Skeletons are cool but you don't often get to play as them so here's the charming Metroidvania Skelattack. No bones about it!
Skelattack stars a skeleton named Skully and his bat friend Imber. They reside in a lovely little place in the Underworld known as Aftervale where dead beings try and reconcile with their lives via a ceremony referred to as Remembrance. However, Skully's Remembrance is interrupted when humans decide to invade the Underworld and after they abduct the elder Elzedon, he and Imber decide to go on an adventure to stop the humans and hopefully protect the sacred Blue Flame. I wasn't expecting the story to be so fantastical but I'm happy that it is and the cast of characters is wonderfully charming. Watching them joke around as they forge ahead through their trials is so endearing that you'll end up falling in love with these undead chums only to side with them against the dastardly humans. If you have even a pinch of nihilism in your psyche, you'll find this premise and game world to be downright captivating. v1d30chumz 35-153-100-128
The core gameplay of Skelattack is simple and typical of the Metroidvania genre as you run and jump around (with the ability to double-jump and leap off walls) while attacking all sorts of enemies. As you progress, you'll acquire an arsenal of additional abilities and spells as well as encounter oodles of unique situations. You'll eventually be able to heal on the spot, throw a boomerang, control Imber as you flap your wings to ascend, and return hidden items to NPCs for substantial upgrades. Meanwhile, the stages are elaborately designed to offer challenging platforming and the boss fights are pretty fun to topple as well. Overall, it provides an enjoyable campaign complete with loads of variety and secrets and the cartoonish visuals and lighthearted music really bring the world to life.
As you uncover the distinct area maps within Skelattack's world, you'll discover treasures tucked away in nooks and crannies that may increase your health meter, enhance your sword, and provide different boosts. Plus, you'll acquire a wealth of gems that are earned by defeating enemies, breaking boxes, and simply picking them up although they're usually located in super-tricky locations. These gems can be exchanged for upgrades such as making your healing spell use less MP and heal more. On the downside, you'll end up losing these gems more often than you'll collect them because whenever you perish, you lose 15 of them. You can collect them again but considering there are countless instant death traps everywhere, trying to maintain a balance is a very difficult thing to do. As a result, I simply grinded for gems whenever I wanted to purchase anything and stopped caring if I lost any while traversing the grueling stages.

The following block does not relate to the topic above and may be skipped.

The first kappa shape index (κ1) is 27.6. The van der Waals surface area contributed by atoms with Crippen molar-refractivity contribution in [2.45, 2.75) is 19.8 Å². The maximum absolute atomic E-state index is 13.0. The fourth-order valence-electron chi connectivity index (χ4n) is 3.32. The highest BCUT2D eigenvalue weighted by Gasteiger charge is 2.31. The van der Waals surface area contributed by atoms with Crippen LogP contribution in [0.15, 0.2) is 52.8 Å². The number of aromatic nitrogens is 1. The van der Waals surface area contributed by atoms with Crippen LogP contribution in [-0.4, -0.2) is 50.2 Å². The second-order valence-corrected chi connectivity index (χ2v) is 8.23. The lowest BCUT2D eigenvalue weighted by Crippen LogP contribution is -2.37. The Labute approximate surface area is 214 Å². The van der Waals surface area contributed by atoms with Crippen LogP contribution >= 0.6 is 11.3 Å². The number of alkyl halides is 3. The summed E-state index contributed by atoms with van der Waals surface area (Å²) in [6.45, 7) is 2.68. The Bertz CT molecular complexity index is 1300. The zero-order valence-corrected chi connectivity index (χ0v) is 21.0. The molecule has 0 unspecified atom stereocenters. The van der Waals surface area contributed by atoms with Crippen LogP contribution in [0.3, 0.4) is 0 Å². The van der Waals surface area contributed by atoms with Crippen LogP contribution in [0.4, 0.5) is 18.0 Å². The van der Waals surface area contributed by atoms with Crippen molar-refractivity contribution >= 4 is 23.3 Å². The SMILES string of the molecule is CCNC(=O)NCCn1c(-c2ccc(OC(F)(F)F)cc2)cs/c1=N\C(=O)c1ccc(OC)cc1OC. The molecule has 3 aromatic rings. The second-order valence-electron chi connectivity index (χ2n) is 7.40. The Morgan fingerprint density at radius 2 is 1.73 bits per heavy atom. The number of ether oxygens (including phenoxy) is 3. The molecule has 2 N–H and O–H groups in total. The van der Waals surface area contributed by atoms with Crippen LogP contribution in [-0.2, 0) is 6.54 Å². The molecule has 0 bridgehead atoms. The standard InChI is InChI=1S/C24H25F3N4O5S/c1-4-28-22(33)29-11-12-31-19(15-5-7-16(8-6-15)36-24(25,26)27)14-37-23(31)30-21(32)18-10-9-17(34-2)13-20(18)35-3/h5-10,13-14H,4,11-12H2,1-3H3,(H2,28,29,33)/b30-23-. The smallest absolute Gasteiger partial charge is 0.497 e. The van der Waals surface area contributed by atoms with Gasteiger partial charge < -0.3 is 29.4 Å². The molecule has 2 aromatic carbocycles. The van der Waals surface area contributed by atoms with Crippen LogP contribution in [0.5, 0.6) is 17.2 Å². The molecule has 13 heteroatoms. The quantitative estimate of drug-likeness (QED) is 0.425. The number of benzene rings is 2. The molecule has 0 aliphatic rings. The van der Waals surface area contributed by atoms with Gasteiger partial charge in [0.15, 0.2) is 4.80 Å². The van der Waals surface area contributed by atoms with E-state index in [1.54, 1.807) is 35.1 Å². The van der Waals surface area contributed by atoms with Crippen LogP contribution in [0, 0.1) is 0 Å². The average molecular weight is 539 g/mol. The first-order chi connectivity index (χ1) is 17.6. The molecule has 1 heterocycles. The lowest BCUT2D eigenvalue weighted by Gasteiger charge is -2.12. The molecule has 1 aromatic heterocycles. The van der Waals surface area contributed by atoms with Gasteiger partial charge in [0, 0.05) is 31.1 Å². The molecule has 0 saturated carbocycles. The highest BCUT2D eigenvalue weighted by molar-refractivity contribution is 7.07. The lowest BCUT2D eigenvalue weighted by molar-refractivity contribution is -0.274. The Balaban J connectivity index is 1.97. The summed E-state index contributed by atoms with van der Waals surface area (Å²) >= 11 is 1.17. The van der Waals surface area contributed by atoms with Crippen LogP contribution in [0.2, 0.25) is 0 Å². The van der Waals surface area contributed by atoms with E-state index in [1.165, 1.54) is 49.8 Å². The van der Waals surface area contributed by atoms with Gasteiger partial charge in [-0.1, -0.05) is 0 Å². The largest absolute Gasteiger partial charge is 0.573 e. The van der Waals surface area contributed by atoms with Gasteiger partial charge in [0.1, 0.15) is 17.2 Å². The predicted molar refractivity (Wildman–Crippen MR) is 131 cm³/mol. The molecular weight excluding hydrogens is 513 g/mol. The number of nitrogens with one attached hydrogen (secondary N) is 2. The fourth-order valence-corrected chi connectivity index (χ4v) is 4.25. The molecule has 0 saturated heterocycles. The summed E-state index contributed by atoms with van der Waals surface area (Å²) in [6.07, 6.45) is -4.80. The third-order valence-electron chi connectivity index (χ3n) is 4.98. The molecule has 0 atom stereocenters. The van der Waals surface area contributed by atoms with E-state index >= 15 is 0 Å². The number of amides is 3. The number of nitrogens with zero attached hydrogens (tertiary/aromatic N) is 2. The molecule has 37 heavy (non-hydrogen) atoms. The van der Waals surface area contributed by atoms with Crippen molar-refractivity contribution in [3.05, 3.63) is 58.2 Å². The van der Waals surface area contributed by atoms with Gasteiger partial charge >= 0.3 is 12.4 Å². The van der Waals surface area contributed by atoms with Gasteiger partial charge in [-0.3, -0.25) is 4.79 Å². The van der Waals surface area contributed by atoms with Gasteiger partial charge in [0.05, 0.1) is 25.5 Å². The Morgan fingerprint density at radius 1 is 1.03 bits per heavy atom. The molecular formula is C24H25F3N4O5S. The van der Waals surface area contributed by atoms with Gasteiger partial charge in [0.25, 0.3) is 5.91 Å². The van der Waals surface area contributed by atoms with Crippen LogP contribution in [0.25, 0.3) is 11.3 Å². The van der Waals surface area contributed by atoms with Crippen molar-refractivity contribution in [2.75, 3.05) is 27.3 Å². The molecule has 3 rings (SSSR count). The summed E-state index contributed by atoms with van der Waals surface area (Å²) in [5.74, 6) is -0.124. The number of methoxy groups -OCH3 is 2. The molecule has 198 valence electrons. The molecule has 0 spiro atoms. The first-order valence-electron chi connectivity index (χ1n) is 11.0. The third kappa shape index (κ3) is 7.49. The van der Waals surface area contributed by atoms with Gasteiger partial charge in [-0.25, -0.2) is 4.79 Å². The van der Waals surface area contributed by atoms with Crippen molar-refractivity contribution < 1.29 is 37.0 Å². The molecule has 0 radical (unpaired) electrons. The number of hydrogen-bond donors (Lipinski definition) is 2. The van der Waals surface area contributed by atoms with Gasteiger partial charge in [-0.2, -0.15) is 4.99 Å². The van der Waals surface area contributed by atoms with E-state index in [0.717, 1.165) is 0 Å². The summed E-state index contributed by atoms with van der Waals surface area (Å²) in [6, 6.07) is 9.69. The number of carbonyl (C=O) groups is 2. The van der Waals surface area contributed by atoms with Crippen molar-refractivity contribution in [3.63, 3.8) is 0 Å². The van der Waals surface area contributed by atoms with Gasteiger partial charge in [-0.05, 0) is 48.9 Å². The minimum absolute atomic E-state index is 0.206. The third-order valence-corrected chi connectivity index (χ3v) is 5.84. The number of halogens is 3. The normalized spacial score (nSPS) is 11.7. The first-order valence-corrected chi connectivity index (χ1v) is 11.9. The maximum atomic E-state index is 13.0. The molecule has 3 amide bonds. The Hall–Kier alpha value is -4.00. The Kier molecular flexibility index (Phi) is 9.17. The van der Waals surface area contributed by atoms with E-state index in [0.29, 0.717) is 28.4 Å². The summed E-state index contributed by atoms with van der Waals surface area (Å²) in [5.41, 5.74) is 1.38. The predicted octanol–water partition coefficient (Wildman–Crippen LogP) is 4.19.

Although frequently losing gems can be disheartening, there are really no consequences for failure beyond that because there are so many checkpoints that it's ridiculous. So, you'll end up trying the same tricky jumps between narrow spike-covered passageways multiple times and whenever you get snagged, you'll simply be set a second or 2 back. I wish that there was more of a balance. In other words, the platforming could have been less challenging and the checkpoints spaced out more. If this was the case then losing gems would feel fairer as well. On top of all this, the controls can be clunky at times, especially in regards to platforming so failure often feels like it's due to poor design as opposed to your skill level. I mean; being forced to thread through pixel-perfect jumps and wall climbs is rarely fun.
Skelattack boasts one of the most unique premises and stories that I've had the pleasure of experiencing in a long time. If it featured tighter controls and better balancing when it came to its platforming challenges then it would be a must-play Metroidvania.
- + Charming characters and game world
- + Enjoyable gameplay with clever skills and a variety of fun scenarios
- + Rewarding secrets to uncover
- - Losing gems is far too punishing
- - Aside from losing gems, frequent checkpoints make failure inconsequential
- - Controls can be clunky at times